Why haven’t we addressed this urgent priority? Because we’ve been too busy “dabbling in pedagogical, management and accountability fads” (American Educator 2010/11). It is time that we realized that trying to improve schools in the absence of decent curriculum is like trying to dig the Erie Canal—with spoons.
What, then, should we do? Our task is fairly simple—drop nearly everything, however seductive, and build such curriculum for every course. Recent developments from the Common Core State Standards (CCSS) provide critical support for this effort. Two writers, on behalf of the CCSS, are now acknowledging that the bewildering lists of standards provided for the English Language Arts are too numerous and confusing to be useful as guides, or as the basis for curriculum. Their advice is to “focus on the cornerstones” instead of the overly-parsed array of grade-by-grade ELA skills and standards (Gewertz 2011 p. 1).
Focus on the cornerstones. That is, build curriculum around a “coherent selection and sequence of texts” within and across each course and grade level. Then ensure that students have abundant opportunities to closely read, discuss and write about these texts in direct response to high quality questions about these increasingly complex texts: essays, speeches, opinion pieces, newspaper and magazine articles. The predominant mode for such close reading, discussion and writing should be some form of argument, i.e.—to have students “support claims with evidence” as they analyze, explain and conduct research on the topics they are reading about. Only this will ensure that they are “college and career ready” (Coleman and Pimentel 2011, pp. 4 and 5).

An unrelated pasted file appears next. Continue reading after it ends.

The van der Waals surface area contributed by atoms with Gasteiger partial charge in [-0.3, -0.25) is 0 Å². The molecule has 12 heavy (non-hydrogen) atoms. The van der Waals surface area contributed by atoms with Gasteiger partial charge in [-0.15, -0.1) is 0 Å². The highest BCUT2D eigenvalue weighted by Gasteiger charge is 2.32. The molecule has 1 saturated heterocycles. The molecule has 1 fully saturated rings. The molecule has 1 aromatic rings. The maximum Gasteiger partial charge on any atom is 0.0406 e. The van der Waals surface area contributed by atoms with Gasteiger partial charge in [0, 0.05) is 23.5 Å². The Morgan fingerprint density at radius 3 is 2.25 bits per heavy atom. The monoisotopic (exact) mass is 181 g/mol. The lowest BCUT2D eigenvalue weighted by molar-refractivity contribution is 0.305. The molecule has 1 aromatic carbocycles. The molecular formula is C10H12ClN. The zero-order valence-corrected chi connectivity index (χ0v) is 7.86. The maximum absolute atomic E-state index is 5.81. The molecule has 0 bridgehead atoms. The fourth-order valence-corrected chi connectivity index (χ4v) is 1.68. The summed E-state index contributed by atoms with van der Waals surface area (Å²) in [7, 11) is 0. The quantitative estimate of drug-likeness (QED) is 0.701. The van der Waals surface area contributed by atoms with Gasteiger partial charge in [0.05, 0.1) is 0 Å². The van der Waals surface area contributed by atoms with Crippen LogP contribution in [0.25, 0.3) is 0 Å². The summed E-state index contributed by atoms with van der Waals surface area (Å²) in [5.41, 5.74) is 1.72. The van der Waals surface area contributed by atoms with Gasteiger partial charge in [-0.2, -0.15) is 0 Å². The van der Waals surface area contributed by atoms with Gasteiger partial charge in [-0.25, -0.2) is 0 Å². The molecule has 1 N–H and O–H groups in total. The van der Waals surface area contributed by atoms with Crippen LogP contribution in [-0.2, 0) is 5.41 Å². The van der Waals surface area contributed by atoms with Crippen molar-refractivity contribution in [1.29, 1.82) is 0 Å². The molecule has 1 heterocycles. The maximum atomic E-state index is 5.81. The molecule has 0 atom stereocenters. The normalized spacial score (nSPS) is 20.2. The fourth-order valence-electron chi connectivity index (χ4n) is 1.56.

But the writers go an important step further. They have begun to provide specifications regarding the amount and frequency of such work. They strongly suggest, for instance, that at least one week per grading period be devoted to helping students complete a short research paper. Additional specificity now comes from PARCC (The Partnership for Assessment of Readiness for College and Careers, charged with creating assessments for the CCSS). They have published clear guidelines for the number of books and other challenging texts to be read in each subject and grade-level. David Conley has recommended this as the only solution to the anemic reading and writing diet so many students receive in our classrooms (2006).
There are real schools which already own and operate just such curriculums. Other come close (see chapter 4 in Schmoker 2011). I will be writing about them in upcoming columns.
But again: Do we really want better schools? Then it’s time we made this our highest, near-exclusive priority. Start this week: have teams reduce and identify the most essential content standards and topics for each course and arrange them by grading period. Then have them begin to collect and assemble interesting, content-rich texts for the content taught in the first grading period (they can finish this work at subsequent team meetings). Set deadlines; continuously share the best work and texts with other teams and schools. And don’t worry about “perfect” curriculum; there’s no such thing. Even rough, conscientious efforts here will result in more coherence and an invaluable selection of quality texts for most courses.
As the editors of American Educator tell us “we have been pursuing the peripheral,” while the best schools in the world “have been pursuing the fundamental…and that has made all the difference” (American Educator 2010/11, p. 2). Let’s start building curriculum. Right now.